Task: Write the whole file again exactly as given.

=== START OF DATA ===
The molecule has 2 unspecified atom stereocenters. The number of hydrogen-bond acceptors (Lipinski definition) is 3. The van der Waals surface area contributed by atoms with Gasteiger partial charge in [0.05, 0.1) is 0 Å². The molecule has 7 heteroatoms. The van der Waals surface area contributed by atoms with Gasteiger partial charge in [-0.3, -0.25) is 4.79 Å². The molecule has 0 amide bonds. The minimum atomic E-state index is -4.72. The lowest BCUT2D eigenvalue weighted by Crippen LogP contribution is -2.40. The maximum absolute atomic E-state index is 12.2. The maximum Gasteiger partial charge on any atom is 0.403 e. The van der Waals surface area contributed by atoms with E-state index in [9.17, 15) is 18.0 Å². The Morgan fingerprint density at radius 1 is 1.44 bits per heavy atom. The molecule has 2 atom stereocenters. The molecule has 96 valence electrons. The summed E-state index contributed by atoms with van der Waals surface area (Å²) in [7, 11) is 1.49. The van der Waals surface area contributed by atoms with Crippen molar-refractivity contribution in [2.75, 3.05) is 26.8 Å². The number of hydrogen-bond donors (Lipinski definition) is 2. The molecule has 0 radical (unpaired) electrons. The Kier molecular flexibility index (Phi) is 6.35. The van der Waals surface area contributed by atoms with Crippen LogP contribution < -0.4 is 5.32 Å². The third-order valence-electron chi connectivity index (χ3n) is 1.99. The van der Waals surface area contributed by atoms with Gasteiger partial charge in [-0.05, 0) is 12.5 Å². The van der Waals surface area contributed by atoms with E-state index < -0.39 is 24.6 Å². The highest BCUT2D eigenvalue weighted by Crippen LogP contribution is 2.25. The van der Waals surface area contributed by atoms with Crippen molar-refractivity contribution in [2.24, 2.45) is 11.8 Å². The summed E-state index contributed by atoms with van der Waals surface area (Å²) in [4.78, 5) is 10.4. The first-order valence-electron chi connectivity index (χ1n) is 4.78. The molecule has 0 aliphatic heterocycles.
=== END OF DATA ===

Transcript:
The molecule has 2 unspecified atom stereocenters. The number of hydrogen-bond acceptors (Lipinski definition) is 3. The van der Waals surface area contributed by atoms with Gasteiger partial charge in [0.05, 0.1) is 0 Å². The molecule has 7 heteroatoms. The van der Waals surface area contributed by atoms with Gasteiger partial charge in [-0.3, -0.25) is 4.79 Å². The molecule has 0 amide bonds. The minimum atomic E-state index is -4.72. The lowest BCUT2D eigenvalue weighted by Crippen LogP contribution is -2.40. The maximum absolute atomic E-state index is 12.2. The maximum Gasteiger partial charge on any atom is 0.403 e. The van der Waals surface area contributed by atoms with E-state index in [9.17, 15) is 18.0 Å². The Morgan fingerprint density at radius 1 is 1.44 bits per heavy atom. The molecule has 2 atom stereocenters. The molecule has 96 valence electrons. The summed E-state index contributed by atoms with van der Waals surface area (Å²) in [7, 11) is 1.49. The van der Waals surface area contributed by atoms with Crippen molar-refractivity contribution in [2.75, 3.05) is 26.8 Å². The number of hydrogen-bond donors (Lipinski definition) is 2. The molecule has 0 radical (unpaired) electrons. The Kier molecular flexibility index (Phi) is 6.35. The van der Waals surface area contributed by atoms with Crippen LogP contribution < -0.4 is 5.32 Å². The third-order valence-electron chi connectivity index (χ3n) is 1.99. The van der Waals surface area contributed by atoms with Gasteiger partial charge in [-0.05, 0) is 12.5 Å². The van der Waals surface area contributed by atoms with E-state index < -0.39 is 24.6 Å². The highest BCUT2D eigenvalue weighted by Crippen LogP contribution is 2.25. The van der Waals surface area contributed by atoms with Crippen molar-refractivity contribution in [2.24, 2.45) is 11.8 Å². The summed E-state index contributed by atoms with van der Waals surface area (Å²) in [4.78, 5) is 10.4. The first-order valence-electron chi connectivity index (χ1n) is 4.78. The molecule has 0 aliphatic heterocycles.